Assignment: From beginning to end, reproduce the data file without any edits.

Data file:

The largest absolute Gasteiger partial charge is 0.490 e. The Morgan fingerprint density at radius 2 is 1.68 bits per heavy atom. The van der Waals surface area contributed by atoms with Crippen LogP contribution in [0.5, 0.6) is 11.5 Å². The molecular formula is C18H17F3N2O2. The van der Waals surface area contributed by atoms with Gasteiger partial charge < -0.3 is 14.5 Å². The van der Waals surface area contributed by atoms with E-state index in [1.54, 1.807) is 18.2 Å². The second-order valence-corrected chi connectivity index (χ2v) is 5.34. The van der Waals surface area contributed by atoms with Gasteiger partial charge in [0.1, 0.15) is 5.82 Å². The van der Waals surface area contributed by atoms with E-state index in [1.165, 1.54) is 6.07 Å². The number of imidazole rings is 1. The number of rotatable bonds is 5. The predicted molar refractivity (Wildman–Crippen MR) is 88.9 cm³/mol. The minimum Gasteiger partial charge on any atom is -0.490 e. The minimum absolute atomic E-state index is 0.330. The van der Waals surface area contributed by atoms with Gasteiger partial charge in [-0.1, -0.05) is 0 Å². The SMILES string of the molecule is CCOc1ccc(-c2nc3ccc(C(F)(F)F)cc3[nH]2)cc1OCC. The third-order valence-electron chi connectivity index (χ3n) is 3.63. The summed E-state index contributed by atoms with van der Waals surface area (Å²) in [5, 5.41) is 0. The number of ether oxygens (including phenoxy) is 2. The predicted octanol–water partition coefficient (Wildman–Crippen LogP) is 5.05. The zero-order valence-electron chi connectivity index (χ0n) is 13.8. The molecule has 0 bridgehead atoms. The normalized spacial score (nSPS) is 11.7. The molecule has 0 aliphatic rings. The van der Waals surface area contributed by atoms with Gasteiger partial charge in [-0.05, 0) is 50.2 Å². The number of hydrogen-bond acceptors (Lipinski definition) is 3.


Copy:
The largest absolute Gasteiger partial charge is 0.490 e. The Morgan fingerprint density at radius 2 is 1.68 bits per heavy atom. The van der Waals surface area contributed by atoms with Crippen LogP contribution in [0.5, 0.6) is 11.5 Å². The molecular formula is C18H17F3N2O2. The van der Waals surface area contributed by atoms with Gasteiger partial charge < -0.3 is 14.5 Å². The van der Waals surface area contributed by atoms with E-state index in [1.54, 1.807) is 18.2 Å². The second-order valence-corrected chi connectivity index (χ2v) is 5.34. The van der Waals surface area contributed by atoms with Gasteiger partial charge in [0.1, 0.15) is 5.82 Å². The van der Waals surface area contributed by atoms with E-state index in [1.165, 1.54) is 6.07 Å². The number of imidazole rings is 1. The number of rotatable bonds is 5. The predicted molar refractivity (Wildman–Crippen MR) is 88.9 cm³/mol. The minimum Gasteiger partial charge on any atom is -0.490 e. The minimum absolute atomic E-state index is 0.330. The van der Waals surface area contributed by atoms with Gasteiger partial charge in [-0.1, -0.05) is 0 Å². The SMILES string of the molecule is CCOc1ccc(-c2nc3ccc(C(F)(F)F)cc3[nH]2)cc1OCC. The third-order valence-electron chi connectivity index (χ3n) is 3.63. The summed E-state index contributed by atoms with van der Waals surface area (Å²) in [5, 5.41) is 0. The number of ether oxygens (including phenoxy) is 2. The predicted octanol–water partition coefficient (Wildman–Crippen LogP) is 5.05. The zero-order valence-electron chi connectivity index (χ0n) is 13.8. The molecule has 0 bridgehead atoms. The normalized spacial score (nSPS) is 11.7. The molecule has 0 aliphatic rings. The van der Waals surface area contributed by atoms with Gasteiger partial charge in [-0.05, 0) is 50.2 Å². The number of hydrogen-bond acceptors (Lipinski definition) is 3.